Tuesday, November 19, 2013

Finding the balance

November and the NaNoWriMo of it all forced me to finally put pen to paper- and fingers to keyboard- and start writing the fifth book of The New Pioneers series, The Golden Boy Returns. I've mentioned before that I'm introducing two new major characters (although you'll actually get a glimpse of one in Let's Move On, and another one has a connection to someone you've already met). What I don't think I mentioned is that I'm also introducing a new theme, and that theme is politics.

If you've read The Family You Choose, you know that I also talk about (or at least around) wealth and power. I don't think it's a spoiler to say that appearances and history are not what they seemed to be, at least not to my initial heroine Emily. I promise: all of the questions she- and the readers- have had since The Smartest Girl in the Room will be answered, and then some. As a reader, I appreciate a payoff.

Harrison Gray Otis, a Mayor of Boston and a Senator from Massachusetts- and an early example of corruption in American Politics.
However, I have not forgotten that the anchor relationship of the series- that between Emily and Zainab- got its start in the Student Government Organization of the university they attended. They both left, albeit for very different reasons, but politics was their initial shared interest (even if Emily's was a wee bit compromised by something else).

I've said before that there are pieces of me in all of my characters, and this interest is no exception. Anyone who follows my personal account on Facebook or my standard Twitter feed knows that I am passionate about politics. You've also probably figured that out I'm both deeply cynical and stubbornly optimistic, and my opinions have been known to run directly opposite of "the party line". I bring those orientations into my characters' dealings with politics, I assure you.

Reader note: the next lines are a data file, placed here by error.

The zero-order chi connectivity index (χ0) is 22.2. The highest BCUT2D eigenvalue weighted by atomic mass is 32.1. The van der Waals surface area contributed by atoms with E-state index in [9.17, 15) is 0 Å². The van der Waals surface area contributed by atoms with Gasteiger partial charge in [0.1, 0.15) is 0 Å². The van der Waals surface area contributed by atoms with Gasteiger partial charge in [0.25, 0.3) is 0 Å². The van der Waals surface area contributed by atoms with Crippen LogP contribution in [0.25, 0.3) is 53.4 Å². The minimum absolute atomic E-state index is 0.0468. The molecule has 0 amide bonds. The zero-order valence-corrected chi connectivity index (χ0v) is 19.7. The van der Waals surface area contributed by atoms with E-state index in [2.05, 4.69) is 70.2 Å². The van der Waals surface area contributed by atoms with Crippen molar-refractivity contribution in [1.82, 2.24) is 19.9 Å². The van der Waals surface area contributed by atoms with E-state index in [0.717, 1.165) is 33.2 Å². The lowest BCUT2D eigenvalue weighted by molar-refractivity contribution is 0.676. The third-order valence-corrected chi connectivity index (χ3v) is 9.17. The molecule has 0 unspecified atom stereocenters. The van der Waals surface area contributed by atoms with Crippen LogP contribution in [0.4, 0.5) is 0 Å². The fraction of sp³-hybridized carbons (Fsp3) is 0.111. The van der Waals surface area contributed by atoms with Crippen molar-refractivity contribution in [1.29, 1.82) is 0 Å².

As much as I've been an observer of local and national politics since I was a little girl, my research for this book has been fascinating, and it only strengthens the direction I was going in. I'm having a ball writing this, but I'm very aware that while I think politics has always been the trashiest reality show ever, others might not agree. And the earnest citizen in me also knows that while it's incredibly entertaining to read about the powerful getting caught with their pants down, that isn't all of politics. Plenty of people enter that arena because they genuinely want to help, and many of them don't want a spotlight and stay in the background.

But do those people still want power? And if they do, when does it cross a line that compromises their work?

And that, dear readers, is the question, and that's why I'm determined to get this right.